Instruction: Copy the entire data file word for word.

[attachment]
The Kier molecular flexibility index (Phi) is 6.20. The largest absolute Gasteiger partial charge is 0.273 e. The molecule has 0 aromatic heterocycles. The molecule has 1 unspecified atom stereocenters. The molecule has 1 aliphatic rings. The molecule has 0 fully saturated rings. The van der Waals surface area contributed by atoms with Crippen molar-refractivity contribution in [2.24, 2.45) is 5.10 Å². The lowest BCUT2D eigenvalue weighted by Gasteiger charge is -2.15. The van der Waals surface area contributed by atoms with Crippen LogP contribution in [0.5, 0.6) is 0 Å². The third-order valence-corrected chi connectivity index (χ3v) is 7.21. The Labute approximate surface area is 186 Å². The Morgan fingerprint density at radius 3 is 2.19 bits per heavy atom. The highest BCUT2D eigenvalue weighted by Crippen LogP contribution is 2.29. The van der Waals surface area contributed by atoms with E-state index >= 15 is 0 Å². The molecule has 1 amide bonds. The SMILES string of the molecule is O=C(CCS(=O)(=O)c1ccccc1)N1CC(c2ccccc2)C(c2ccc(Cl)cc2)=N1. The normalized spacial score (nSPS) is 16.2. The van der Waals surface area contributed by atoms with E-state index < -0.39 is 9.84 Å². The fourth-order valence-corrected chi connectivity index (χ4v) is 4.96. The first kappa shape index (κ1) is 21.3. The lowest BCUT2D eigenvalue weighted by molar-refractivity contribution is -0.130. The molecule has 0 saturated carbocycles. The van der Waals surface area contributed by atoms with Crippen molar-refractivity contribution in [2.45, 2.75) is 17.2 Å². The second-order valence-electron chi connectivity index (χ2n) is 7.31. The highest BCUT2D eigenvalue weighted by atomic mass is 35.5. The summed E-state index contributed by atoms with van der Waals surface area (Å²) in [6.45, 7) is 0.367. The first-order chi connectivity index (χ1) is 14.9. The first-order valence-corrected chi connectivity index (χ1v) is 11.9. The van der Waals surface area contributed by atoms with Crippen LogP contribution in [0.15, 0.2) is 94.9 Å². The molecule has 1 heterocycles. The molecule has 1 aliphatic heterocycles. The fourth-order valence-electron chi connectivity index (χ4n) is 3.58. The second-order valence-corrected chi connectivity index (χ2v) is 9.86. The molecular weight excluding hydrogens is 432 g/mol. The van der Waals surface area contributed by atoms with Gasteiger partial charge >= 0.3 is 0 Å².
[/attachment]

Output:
The Kier molecular flexibility index (Phi) is 6.20. The largest absolute Gasteiger partial charge is 0.273 e. The molecule has 0 aromatic heterocycles. The molecule has 1 unspecified atom stereocenters. The molecule has 1 aliphatic rings. The molecule has 0 fully saturated rings. The van der Waals surface area contributed by atoms with Crippen molar-refractivity contribution in [2.24, 2.45) is 5.10 Å². The lowest BCUT2D eigenvalue weighted by Gasteiger charge is -2.15. The van der Waals surface area contributed by atoms with Crippen LogP contribution in [0.5, 0.6) is 0 Å². The third-order valence-corrected chi connectivity index (χ3v) is 7.21. The Labute approximate surface area is 186 Å². The Morgan fingerprint density at radius 3 is 2.19 bits per heavy atom. The highest BCUT2D eigenvalue weighted by Crippen LogP contribution is 2.29. The van der Waals surface area contributed by atoms with E-state index >= 15 is 0 Å². The molecule has 1 amide bonds. The SMILES string of the molecule is O=C(CCS(=O)(=O)c1ccccc1)N1CC(c2ccccc2)C(c2ccc(Cl)cc2)=N1. The normalized spacial score (nSPS) is 16.2. The van der Waals surface area contributed by atoms with E-state index < -0.39 is 9.84 Å². The fourth-order valence-corrected chi connectivity index (χ4v) is 4.96. The first kappa shape index (κ1) is 21.3. The lowest BCUT2D eigenvalue weighted by molar-refractivity contribution is -0.130. The molecule has 0 saturated carbocycles. The van der Waals surface area contributed by atoms with Crippen molar-refractivity contribution in [2.45, 2.75) is 17.2 Å². The second-order valence-electron chi connectivity index (χ2n) is 7.31. The highest BCUT2D eigenvalue weighted by atomic mass is 35.5. The summed E-state index contributed by atoms with van der Waals surface area (Å²) in [6.45, 7) is 0.367. The first-order chi connectivity index (χ1) is 14.9. The first-order valence-corrected chi connectivity index (χ1v) is 11.9. The van der Waals surface area contributed by atoms with Crippen LogP contribution in [0.15, 0.2) is 94.9 Å². The molecule has 1 heterocycles. The molecule has 1 aliphatic heterocycles. The fourth-order valence-electron chi connectivity index (χ4n) is 3.58. The second-order valence-corrected chi connectivity index (χ2v) is 9.86. The molecular weight excluding hydrogens is 432 g/mol. The van der Waals surface area contributed by atoms with Gasteiger partial charge >= 0.3 is 0 Å².